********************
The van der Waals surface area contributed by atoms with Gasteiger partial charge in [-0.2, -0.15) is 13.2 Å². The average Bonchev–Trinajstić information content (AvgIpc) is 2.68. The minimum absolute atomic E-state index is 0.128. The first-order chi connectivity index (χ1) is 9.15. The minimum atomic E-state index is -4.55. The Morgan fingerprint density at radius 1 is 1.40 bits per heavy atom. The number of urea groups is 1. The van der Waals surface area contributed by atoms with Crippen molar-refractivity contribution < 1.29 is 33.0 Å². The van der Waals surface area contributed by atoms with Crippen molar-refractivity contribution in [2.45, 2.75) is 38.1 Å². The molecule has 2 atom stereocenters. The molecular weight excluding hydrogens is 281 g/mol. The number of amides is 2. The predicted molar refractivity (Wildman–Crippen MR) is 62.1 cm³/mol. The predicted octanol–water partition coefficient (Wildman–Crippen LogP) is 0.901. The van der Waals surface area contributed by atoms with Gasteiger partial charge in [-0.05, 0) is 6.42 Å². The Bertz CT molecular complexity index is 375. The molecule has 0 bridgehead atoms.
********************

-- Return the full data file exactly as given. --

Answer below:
The van der Waals surface area contributed by atoms with Gasteiger partial charge in [-0.2, -0.15) is 13.2 Å². The average Bonchev–Trinajstić information content (AvgIpc) is 2.68. The minimum absolute atomic E-state index is 0.128. The first-order chi connectivity index (χ1) is 9.15. The minimum atomic E-state index is -4.55. The Morgan fingerprint density at radius 1 is 1.40 bits per heavy atom. The number of urea groups is 1. The van der Waals surface area contributed by atoms with Crippen molar-refractivity contribution < 1.29 is 33.0 Å². The van der Waals surface area contributed by atoms with Crippen molar-refractivity contribution in [2.45, 2.75) is 38.1 Å². The molecule has 2 atom stereocenters. The molecular weight excluding hydrogens is 281 g/mol. The number of amides is 2. The predicted molar refractivity (Wildman–Crippen MR) is 62.1 cm³/mol. The predicted octanol–water partition coefficient (Wildman–Crippen LogP) is 0.901. The van der Waals surface area contributed by atoms with Gasteiger partial charge in [-0.05, 0) is 6.42 Å². The Bertz CT molecular complexity index is 375. The molecule has 0 bridgehead atoms.